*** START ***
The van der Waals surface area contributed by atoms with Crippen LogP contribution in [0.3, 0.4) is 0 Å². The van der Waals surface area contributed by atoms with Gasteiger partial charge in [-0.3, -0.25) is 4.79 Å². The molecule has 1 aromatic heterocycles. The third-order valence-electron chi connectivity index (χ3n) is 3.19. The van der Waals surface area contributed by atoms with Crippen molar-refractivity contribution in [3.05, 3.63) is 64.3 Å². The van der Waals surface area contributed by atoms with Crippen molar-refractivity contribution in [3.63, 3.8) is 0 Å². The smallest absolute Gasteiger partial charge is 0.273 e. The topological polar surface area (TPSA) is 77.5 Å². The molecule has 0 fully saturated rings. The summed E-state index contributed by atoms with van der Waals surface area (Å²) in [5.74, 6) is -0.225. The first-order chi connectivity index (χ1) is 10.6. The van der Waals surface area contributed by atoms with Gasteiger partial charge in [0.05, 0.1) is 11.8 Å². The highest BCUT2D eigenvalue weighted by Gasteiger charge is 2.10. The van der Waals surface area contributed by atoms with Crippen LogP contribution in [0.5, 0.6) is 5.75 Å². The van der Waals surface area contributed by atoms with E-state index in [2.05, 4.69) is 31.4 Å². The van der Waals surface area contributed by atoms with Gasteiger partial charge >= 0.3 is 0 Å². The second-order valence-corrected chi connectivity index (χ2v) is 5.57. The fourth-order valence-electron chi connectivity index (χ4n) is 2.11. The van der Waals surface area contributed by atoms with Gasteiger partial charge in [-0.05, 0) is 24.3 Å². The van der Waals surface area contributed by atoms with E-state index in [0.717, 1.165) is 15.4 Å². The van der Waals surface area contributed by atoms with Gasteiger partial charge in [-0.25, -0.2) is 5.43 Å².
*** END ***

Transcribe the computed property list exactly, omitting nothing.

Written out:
The van der Waals surface area contributed by atoms with Crippen LogP contribution in [0.3, 0.4) is 0 Å². The van der Waals surface area contributed by atoms with Gasteiger partial charge in [-0.3, -0.25) is 4.79 Å². The molecule has 1 aromatic heterocycles. The third-order valence-electron chi connectivity index (χ3n) is 3.19. The van der Waals surface area contributed by atoms with Crippen molar-refractivity contribution in [3.05, 3.63) is 64.3 Å². The van der Waals surface area contributed by atoms with Crippen molar-refractivity contribution in [3.63, 3.8) is 0 Å². The smallest absolute Gasteiger partial charge is 0.273 e. The topological polar surface area (TPSA) is 77.5 Å². The molecule has 0 fully saturated rings. The summed E-state index contributed by atoms with van der Waals surface area (Å²) in [5.74, 6) is -0.225. The first-order chi connectivity index (χ1) is 10.6. The van der Waals surface area contributed by atoms with Gasteiger partial charge in [0.05, 0.1) is 11.8 Å². The highest BCUT2D eigenvalue weighted by Gasteiger charge is 2.10. The van der Waals surface area contributed by atoms with Crippen LogP contribution in [0.5, 0.6) is 5.75 Å². The van der Waals surface area contributed by atoms with E-state index in [2.05, 4.69) is 31.4 Å². The van der Waals surface area contributed by atoms with Gasteiger partial charge >= 0.3 is 0 Å². The second-order valence-corrected chi connectivity index (χ2v) is 5.57. The fourth-order valence-electron chi connectivity index (χ4n) is 2.11. The van der Waals surface area contributed by atoms with Gasteiger partial charge in [-0.05, 0) is 24.3 Å². The van der Waals surface area contributed by atoms with E-state index in [0.717, 1.165) is 15.4 Å². The van der Waals surface area contributed by atoms with Gasteiger partial charge in [-0.25, -0.2) is 5.43 Å².